After Charles Wheatstone's demonstration, that two two-dmensional images, only slightly different from one another, could procure a three-dimensional impression in a spectator. With the advances in the new field of photography yet to come, these images initially were mostly carefully made drawings. After the production process of photograaphies was stabilised, the new image pairs along with this handheld version of the stereoscope found their ways into the public households.
The stereoscope in our collection is made of wood with a slit on the side to insert the image pairs. For images printed on cardboard, aflap with a mirror mounted to the inside can be opened to improve illumination. Stereoscopic images painted or printed on glass plates can also be inserted, the rear side of the stereoscope has a pane of translucent glass for ample illumination.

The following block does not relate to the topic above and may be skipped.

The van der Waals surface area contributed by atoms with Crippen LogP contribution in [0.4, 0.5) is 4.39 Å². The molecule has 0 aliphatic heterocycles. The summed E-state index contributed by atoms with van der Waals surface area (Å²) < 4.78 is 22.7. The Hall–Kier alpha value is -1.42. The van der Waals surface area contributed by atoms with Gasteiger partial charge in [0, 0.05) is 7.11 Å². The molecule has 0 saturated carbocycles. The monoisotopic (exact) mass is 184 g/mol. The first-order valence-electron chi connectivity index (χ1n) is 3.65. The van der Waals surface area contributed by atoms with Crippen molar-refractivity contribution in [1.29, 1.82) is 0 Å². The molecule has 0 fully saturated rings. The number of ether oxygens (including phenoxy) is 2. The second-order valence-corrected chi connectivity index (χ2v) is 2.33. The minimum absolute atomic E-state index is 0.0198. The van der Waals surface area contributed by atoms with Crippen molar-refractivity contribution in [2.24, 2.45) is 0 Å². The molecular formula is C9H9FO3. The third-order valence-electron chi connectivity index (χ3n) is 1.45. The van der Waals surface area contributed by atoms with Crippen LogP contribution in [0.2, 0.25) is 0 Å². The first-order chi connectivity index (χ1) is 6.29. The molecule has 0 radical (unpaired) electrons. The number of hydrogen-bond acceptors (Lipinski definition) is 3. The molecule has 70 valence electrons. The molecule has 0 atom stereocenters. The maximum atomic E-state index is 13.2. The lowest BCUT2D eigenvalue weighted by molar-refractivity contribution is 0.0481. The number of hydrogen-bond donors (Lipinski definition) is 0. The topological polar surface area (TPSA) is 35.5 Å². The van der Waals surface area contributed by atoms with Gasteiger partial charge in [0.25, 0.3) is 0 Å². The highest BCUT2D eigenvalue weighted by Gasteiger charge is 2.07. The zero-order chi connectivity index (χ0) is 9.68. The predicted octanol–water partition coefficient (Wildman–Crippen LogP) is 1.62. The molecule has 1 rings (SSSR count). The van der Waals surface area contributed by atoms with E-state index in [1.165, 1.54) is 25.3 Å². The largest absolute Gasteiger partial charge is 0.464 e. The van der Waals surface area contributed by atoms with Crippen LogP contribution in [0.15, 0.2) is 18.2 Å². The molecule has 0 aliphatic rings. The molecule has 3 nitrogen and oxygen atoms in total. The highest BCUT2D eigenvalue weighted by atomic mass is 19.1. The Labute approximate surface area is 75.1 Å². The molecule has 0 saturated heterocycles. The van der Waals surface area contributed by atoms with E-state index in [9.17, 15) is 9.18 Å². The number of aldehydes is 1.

The keen interest in Brewster stereoscopes lessened in the 1880s, when the market was saturated and the field of stereoscopy found its way from the households (back) into the research laboratories.